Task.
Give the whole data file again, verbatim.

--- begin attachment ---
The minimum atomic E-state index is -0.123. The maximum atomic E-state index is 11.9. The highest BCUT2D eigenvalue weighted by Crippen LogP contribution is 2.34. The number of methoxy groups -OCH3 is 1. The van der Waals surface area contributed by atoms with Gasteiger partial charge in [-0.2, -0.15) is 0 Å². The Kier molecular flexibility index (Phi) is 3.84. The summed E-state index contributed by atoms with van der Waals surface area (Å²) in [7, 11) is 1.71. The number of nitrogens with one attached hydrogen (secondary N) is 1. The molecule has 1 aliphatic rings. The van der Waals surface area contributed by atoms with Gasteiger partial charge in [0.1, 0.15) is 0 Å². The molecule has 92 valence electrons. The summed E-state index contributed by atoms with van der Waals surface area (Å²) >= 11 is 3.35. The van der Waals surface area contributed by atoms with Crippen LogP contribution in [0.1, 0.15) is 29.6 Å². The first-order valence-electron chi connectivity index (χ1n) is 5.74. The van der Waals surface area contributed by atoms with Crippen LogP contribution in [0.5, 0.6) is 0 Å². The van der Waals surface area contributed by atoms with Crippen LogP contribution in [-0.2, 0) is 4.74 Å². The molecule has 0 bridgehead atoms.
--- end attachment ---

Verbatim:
The minimum atomic E-state index is -0.123. The maximum atomic E-state index is 11.9. The highest BCUT2D eigenvalue weighted by Crippen LogP contribution is 2.34. The number of methoxy groups -OCH3 is 1. The van der Waals surface area contributed by atoms with Gasteiger partial charge in [-0.2, -0.15) is 0 Å². The Kier molecular flexibility index (Phi) is 3.84. The summed E-state index contributed by atoms with van der Waals surface area (Å²) in [7, 11) is 1.71. The number of nitrogens with one attached hydrogen (secondary N) is 1. The molecule has 1 aliphatic rings. The van der Waals surface area contributed by atoms with Gasteiger partial charge in [0.1, 0.15) is 0 Å². The molecule has 92 valence electrons. The summed E-state index contributed by atoms with van der Waals surface area (Å²) >= 11 is 3.35. The van der Waals surface area contributed by atoms with Crippen LogP contribution in [0.1, 0.15) is 29.6 Å². The first-order valence-electron chi connectivity index (χ1n) is 5.74. The van der Waals surface area contributed by atoms with Crippen LogP contribution in [0.5, 0.6) is 0 Å². The van der Waals surface area contributed by atoms with Crippen LogP contribution in [-0.2, 0) is 4.74 Å². The molecule has 0 bridgehead atoms.